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Summary and Analysis: Part 3—The Third Hearing—Chapters 4-6

Rubashov descends the stairs to submit again to the examination by Gletkin. These examinations continue for at least several days and nights, and they are broken only by one- or two-hour intervals. Gletkin, by doing all the examinations himself, deprives Rubashov of "the moral superiority of the victim" and destroys Rubashov's sense of day and night. Gletkin's impressive durability contrasts with Rubashov's sense of degradation. He faces an accusation with seven points, and each point is examined by Gletkin and resisted by Rubashov. Rubashov recalls his meeting with Herr von Z., a representative of a foreign Power, after a diplomatic lunch. In this meeting, the two went from lightly discussing the breeding of guinea pigs to engaging in a loosely veiled talk about the possible overthrow of No. 1. Rubashov feels it was only "idle chatter," but Gletkin charges it was a conspiracy. Suddenly Rubashov doubts if it really was idle chatter, and he begins to feel old and worn-out by his "years of illegal struggle," exile, and Party struggles. He confesses to this conspiracy and is told by Gletkin that Ivanov is under arrest.

At their next meeting, Gletkin tells Rubashov that he has not been tortured because it would not do any good, and a public trial is the best way to produce his confession. Rubashov's peculiar, twisted sense of duty keeps him determined to struggle against Gletkin. Meanwhile, Gletkin's voice has become gentler and nearly normal, and Gletkin even grows nervous when he fails to get Rubashov to admit to sabotaging the aluminum trust. After this victory, Rubashov tells Gletkin that he refused to admit to this point "'because it is a technical absurdity.'" In the ensuing discussion, Gletkin replies to Rubashov's contention that it is silly to fire workers for being two minutes late to work by pointing out that his village had no sense of punctuality or work ethic. This makes harsh treatment of the peasantry essential to create a productive, orderly work force.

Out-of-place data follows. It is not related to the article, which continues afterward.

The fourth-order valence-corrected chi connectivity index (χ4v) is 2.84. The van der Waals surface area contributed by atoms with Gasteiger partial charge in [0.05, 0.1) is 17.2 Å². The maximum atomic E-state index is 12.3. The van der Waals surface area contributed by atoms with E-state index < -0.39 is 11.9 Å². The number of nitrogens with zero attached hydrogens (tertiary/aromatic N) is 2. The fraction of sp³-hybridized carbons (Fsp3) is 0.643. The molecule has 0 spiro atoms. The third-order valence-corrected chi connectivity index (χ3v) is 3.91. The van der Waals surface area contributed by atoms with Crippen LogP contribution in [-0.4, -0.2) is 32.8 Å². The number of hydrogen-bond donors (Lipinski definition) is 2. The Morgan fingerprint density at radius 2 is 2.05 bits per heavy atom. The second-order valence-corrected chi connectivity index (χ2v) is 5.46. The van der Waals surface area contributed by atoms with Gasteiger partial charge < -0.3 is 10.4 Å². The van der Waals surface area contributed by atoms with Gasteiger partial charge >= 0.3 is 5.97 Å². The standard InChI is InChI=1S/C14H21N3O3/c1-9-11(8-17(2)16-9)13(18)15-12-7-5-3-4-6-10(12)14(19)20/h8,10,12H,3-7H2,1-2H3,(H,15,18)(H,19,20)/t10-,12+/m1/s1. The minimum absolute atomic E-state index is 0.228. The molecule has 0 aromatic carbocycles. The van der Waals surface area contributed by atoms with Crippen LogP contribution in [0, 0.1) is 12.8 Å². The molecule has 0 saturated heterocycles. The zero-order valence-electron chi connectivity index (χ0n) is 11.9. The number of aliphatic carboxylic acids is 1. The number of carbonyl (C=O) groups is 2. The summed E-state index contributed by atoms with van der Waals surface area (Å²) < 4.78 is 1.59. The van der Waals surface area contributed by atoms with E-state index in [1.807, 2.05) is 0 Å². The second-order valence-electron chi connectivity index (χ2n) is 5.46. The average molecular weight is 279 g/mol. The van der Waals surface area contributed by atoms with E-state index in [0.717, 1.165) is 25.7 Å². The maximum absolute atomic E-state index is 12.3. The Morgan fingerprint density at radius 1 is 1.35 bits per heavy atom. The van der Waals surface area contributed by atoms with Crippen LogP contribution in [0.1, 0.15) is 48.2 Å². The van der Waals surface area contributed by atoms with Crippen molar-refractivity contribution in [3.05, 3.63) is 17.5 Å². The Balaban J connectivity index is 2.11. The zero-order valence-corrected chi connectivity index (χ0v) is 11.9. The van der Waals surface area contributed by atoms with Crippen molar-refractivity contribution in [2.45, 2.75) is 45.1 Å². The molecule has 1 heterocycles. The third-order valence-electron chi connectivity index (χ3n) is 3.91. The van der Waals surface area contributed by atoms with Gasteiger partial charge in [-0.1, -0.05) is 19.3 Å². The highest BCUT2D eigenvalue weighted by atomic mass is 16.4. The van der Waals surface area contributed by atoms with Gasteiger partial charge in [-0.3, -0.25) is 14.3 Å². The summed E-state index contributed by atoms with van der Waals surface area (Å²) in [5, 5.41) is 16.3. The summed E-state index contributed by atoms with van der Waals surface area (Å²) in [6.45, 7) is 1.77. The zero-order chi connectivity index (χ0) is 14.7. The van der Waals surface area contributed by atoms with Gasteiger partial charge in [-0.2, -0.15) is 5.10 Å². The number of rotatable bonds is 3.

Gletkin adds that the masses require "'a simple, easily grasped explanation'" for hard and complicated processes: this is why the Party invents scapegoats of saboteurs and devils. These dissidents are accused of causing the persistent low standard of living of the citizenry. At the end of the discussion, Gletkin reveals that Ivanov was killed the night before.

Before Rubashov goes to sleep for two hours, he wonders why Ivanov's death has failed to move him. He concludes that he has "reached a state which precluded any deeper emotion" than a desire for sleep, and he muses that Gletkin and other young Party members have no past because they reached maturity only after the Party had already come into power and are merely completing the work of the original Party members. This reflection prompts him to make another diary entry in which he compares his dismissive attitude toward people like Gletkin with the attitude the apes must have had toward the Neanderthals. He speculates that the...

(The entire section is 1,073 words.)